Cookbook:Spicy Quince and Apple Chutney
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- 2 pounds quince, peeled, cored, and chopped
- 4 pounds tart cooking apples, peeled, cored, and chopped
- 3/4 cup water
- 3 tablespoons vegetable oil (I used safflower)
- 4 tablespoons mustard seeds (I used a mix of brown and yellow, but still, this is a lot of mustard seeds; next time I might use half this amount)
- 2 tablespoons cracked black pepper
- 1 tablespoon fenugreek seeds
- 1 tablespoon ground cumin
- 2 teaspoons turmeric
- 1/2 bulb garlic, minced (that’s 1/2 head of garlic, not 1/2 clove)
- 3″ piece ginger, grated
- 2 small cayenne chili peppers, seeds removed, minced
- 1 or 2 large, mild red peppers, seeds removed, finely sliced (these are for beauty!)
- 2 cups cider vinegar
- 1 tablespoon salt (I used sel gris)
- 2 1/3 cups light brown sugar
- Peel, core, and chop your quince into chunks roughly 1-inch square. Put them in a pan and add the water. Bring to a simmer and cook, covered, until the quince is soft. (The original recipe said “about 90 minutes.” Mine took 20 minutes, so look alive!) Strain and set aside the quince chunks. (You may want to keep the juice in the fridge for making jelly or something else quincey later on.)
- While your quince is cooking, begin to prep your other ingredients: chop the apples (I tossed mine in a little bit of lemon juice — which is optional — and set them aside), measure out the spices, grate the ginger, mince the garlic, slice the peppers. Also measure out your vinegar, salt, and sugar. This will make what’s coming much easier!
- Put the vegetable oil into a large, heavy-bottomed pot over medium heat. Add the mustard seeds and cook until they start to pop. Then stir in the rest of the spices: black pepper, fenugreek seeds, cumin, and turmeric. Stir constantly for 2 minutes.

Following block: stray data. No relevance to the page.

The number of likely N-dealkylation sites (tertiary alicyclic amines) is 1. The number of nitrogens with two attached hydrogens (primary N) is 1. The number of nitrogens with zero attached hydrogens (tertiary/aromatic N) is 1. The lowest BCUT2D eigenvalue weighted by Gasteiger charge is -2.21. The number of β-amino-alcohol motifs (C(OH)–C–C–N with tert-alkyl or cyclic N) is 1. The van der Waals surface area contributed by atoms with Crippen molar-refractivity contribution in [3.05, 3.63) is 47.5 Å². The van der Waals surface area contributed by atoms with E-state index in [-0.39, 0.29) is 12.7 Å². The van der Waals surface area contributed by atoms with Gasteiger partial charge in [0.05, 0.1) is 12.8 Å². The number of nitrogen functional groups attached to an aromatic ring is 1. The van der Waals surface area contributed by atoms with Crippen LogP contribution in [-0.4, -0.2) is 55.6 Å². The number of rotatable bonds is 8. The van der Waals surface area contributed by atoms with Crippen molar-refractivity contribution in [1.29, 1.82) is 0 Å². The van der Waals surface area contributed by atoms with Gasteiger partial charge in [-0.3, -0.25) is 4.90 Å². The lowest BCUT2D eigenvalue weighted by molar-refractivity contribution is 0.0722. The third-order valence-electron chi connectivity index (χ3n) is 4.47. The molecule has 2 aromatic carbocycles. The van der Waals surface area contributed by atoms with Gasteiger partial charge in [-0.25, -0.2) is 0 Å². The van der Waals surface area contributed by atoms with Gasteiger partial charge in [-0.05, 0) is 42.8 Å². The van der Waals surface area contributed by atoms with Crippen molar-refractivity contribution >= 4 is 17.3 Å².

- Add the garlic, ginger, and chiles and cook for 2 minutes more.
- Add the apples and stir well to combine with the spices. Then add the vinegar, salt, sugar, and quince cubes to the pot.
- Stir the chutney over low heat until the sugar dissolves, then bring to a simmer. Cook, uncovered, until the mixture thickens (about 2 hours). Stir occasionally and add a little water if the mixture looks like it’s getting too thick.
- When the chutney is ready, ladle it into hot jars, leaving 1/4-inch head space. (Be sure to do a good job of “bubbling” your jars — get in there with a little silicone spatula and release those air bubbles.) Process 10 minutes in a water-bath canner.
Prepare your jars. Do this after the chutney has been cooking down for a while. If you start earlier, they’ll be too cool by the time you need them.
Yields at least 8 half-pint jars — see the note below.